Mysore Gazetteer mentions that Amritesvara Temple is one of the most ornamental temple erected during the reign of the Hoysala king Veera-Ballala II however it was almost in complete ruins. However this statement cannot be taken at its face value as the temple was not in complete ruins and as an evident we find this temple is good state of preservation at present times.
- Annual Report of the Mysore Archaeological Department for the year 1931. Government Press. Bangalore.
- Bhattacharya, S K (1996). Krishna-cult in Indian Art. M D Publications. New Delhi. ISBN 8175330015
- Collyer, Kelleson (1990). The Hoysala Artists: Their Identity and Styles. Directorate of Archaeology and Museums. Mysore.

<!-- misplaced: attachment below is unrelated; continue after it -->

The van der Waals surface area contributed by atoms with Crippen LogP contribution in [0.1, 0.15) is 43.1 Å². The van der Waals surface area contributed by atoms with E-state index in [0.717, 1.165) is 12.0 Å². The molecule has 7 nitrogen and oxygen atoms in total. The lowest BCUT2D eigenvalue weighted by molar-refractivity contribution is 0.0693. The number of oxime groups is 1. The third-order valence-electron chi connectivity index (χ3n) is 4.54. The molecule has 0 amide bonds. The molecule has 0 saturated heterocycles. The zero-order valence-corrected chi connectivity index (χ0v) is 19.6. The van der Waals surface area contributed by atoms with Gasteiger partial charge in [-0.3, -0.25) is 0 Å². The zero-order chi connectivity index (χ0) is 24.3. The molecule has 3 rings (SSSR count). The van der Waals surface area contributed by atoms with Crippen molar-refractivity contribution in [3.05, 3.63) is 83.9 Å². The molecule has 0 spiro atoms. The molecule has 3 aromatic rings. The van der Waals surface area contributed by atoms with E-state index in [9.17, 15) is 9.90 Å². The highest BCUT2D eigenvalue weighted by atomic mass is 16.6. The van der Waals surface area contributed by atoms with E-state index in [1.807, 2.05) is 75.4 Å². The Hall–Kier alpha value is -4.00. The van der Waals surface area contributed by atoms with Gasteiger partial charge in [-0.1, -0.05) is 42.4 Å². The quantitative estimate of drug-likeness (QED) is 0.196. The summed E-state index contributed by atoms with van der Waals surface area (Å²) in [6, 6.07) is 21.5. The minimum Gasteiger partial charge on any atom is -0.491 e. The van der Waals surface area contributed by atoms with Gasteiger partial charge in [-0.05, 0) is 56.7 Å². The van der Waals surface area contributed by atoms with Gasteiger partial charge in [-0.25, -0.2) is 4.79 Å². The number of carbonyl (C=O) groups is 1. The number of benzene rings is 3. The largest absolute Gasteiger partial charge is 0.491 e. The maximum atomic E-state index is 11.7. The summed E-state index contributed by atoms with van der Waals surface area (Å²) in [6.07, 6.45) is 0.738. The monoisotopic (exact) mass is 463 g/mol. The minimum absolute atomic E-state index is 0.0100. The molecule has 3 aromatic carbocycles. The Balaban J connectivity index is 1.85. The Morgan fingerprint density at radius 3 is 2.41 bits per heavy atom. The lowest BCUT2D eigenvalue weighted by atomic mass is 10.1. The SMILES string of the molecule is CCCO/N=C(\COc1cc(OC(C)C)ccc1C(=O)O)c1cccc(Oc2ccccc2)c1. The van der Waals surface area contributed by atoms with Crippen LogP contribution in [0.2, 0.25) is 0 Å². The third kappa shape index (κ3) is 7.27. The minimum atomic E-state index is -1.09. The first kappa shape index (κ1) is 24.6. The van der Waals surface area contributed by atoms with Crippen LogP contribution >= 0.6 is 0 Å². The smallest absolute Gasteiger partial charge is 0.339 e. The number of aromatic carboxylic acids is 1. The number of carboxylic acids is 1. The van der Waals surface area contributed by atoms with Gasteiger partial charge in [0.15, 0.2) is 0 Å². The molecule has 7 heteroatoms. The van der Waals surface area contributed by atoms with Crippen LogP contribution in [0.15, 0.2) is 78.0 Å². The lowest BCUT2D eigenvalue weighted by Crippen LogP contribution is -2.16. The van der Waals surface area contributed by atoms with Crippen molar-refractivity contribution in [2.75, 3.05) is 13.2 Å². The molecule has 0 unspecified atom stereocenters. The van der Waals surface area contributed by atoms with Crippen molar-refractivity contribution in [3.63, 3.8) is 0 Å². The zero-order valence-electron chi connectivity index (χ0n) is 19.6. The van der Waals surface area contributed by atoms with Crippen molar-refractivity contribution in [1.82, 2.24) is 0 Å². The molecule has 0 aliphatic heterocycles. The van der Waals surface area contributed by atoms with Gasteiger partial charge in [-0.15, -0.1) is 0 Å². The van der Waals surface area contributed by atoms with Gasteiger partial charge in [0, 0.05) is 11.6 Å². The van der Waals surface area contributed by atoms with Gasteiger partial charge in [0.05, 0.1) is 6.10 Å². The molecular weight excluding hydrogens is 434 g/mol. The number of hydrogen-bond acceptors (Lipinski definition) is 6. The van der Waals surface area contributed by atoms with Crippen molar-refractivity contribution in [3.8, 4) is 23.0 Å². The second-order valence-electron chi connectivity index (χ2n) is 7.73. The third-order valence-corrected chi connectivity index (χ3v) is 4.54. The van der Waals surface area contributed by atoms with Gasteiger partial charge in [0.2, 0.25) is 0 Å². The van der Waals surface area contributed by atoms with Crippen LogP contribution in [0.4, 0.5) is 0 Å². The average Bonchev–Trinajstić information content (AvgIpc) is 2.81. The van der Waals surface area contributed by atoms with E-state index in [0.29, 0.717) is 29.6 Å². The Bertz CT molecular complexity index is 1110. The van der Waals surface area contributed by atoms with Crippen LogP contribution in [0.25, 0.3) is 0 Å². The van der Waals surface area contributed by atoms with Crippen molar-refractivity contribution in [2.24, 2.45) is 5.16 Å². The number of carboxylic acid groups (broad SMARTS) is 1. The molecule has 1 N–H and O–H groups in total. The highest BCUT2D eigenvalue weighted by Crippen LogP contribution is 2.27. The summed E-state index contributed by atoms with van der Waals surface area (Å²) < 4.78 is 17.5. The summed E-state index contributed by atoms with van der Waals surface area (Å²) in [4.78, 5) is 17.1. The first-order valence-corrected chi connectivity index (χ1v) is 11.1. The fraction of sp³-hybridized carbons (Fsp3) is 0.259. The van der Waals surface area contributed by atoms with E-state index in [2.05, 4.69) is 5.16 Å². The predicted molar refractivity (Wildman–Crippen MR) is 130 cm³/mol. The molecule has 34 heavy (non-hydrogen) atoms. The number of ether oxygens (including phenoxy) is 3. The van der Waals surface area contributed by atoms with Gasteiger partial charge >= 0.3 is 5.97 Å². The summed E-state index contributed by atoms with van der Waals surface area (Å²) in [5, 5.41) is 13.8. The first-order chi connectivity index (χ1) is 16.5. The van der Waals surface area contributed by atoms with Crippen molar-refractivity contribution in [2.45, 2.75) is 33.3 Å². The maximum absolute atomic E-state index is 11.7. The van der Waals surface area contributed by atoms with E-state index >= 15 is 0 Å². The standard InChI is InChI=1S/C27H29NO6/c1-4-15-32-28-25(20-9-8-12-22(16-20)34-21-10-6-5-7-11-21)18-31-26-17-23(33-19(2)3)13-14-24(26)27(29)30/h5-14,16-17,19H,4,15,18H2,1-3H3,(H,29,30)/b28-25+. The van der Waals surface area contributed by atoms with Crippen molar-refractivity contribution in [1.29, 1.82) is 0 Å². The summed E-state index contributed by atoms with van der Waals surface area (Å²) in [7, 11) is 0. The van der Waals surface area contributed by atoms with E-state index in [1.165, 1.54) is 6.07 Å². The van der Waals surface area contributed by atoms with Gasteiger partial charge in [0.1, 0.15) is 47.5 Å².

- Dhaky, M A (1974). The “Gothic” in Indian Temple Architecture published in East and West Vol. 24, No. ½.
- Evans, Kristi (1997). Epic Narratives in the Hoysala Temples: The Ramayana, Mahabharata & Bhagavata Purana in Halebid, Belur & Amrtapura. Brill. Leiden. ISBN 9004105751
- Foekema, Gerard (1994). Hoysala Architecture: Medieval Temples of Southern Karnataka built during Hoysala Rule. Books & Books. New Delhi. ISBN 9788185016412
- Foekama, Gerard (1996). A Complete Guide to Hoysala Temples. Abhinav Publications. New Delhi. ISBN 8170173450
- Geer, Alexandra van der (2008). Animals in Stone: Indian Mammals Sculpted Through Time. Brill. Leiden. ISBN 9789004168190
- Kamath, Suryanath U (1981). Chickamagalur District Gazetteer. The Government Press. Bangalore.
- Rao, C Hayavadana (1930). Mysore Gazetteer vol II Part I. The Government Press. Bangalore.
- Settar, S (1992). The Hoysala Temples. Kala Yatra PublicationsPrasaranga. Bangalore. ISBN 9788190017213